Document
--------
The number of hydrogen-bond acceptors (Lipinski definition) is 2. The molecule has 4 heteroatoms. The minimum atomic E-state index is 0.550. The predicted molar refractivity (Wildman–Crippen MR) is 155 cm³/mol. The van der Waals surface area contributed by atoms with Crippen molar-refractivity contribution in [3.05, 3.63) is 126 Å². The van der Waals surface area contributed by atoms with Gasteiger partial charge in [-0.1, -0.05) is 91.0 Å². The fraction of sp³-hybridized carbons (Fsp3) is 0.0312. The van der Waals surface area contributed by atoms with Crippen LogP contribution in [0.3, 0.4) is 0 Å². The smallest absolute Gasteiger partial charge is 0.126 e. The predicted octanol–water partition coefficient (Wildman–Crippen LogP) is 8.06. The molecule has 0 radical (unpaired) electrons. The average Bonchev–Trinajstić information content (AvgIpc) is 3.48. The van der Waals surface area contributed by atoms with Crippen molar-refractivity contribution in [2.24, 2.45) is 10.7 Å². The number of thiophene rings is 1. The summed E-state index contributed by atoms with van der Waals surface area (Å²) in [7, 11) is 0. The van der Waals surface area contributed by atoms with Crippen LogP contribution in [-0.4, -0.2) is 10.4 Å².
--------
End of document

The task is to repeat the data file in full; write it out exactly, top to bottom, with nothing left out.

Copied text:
The number of hydrogen-bond acceptors (Lipinski definition) is 2. The molecule has 4 heteroatoms. The minimum atomic E-state index is 0.550. The predicted molar refractivity (Wildman–Crippen MR) is 155 cm³/mol. The van der Waals surface area contributed by atoms with Crippen molar-refractivity contribution in [3.05, 3.63) is 126 Å². The van der Waals surface area contributed by atoms with Gasteiger partial charge in [-0.1, -0.05) is 91.0 Å². The fraction of sp³-hybridized carbons (Fsp3) is 0.0312. The van der Waals surface area contributed by atoms with Crippen LogP contribution in [0.3, 0.4) is 0 Å². The smallest absolute Gasteiger partial charge is 0.126 e. The predicted octanol–water partition coefficient (Wildman–Crippen LogP) is 8.06. The molecule has 0 radical (unpaired) electrons. The average Bonchev–Trinajstić information content (AvgIpc) is 3.48. The van der Waals surface area contributed by atoms with Crippen molar-refractivity contribution in [2.24, 2.45) is 10.7 Å². The number of thiophene rings is 1. The summed E-state index contributed by atoms with van der Waals surface area (Å²) in [7, 11) is 0. The van der Waals surface area contributed by atoms with Crippen LogP contribution in [-0.4, -0.2) is 10.4 Å².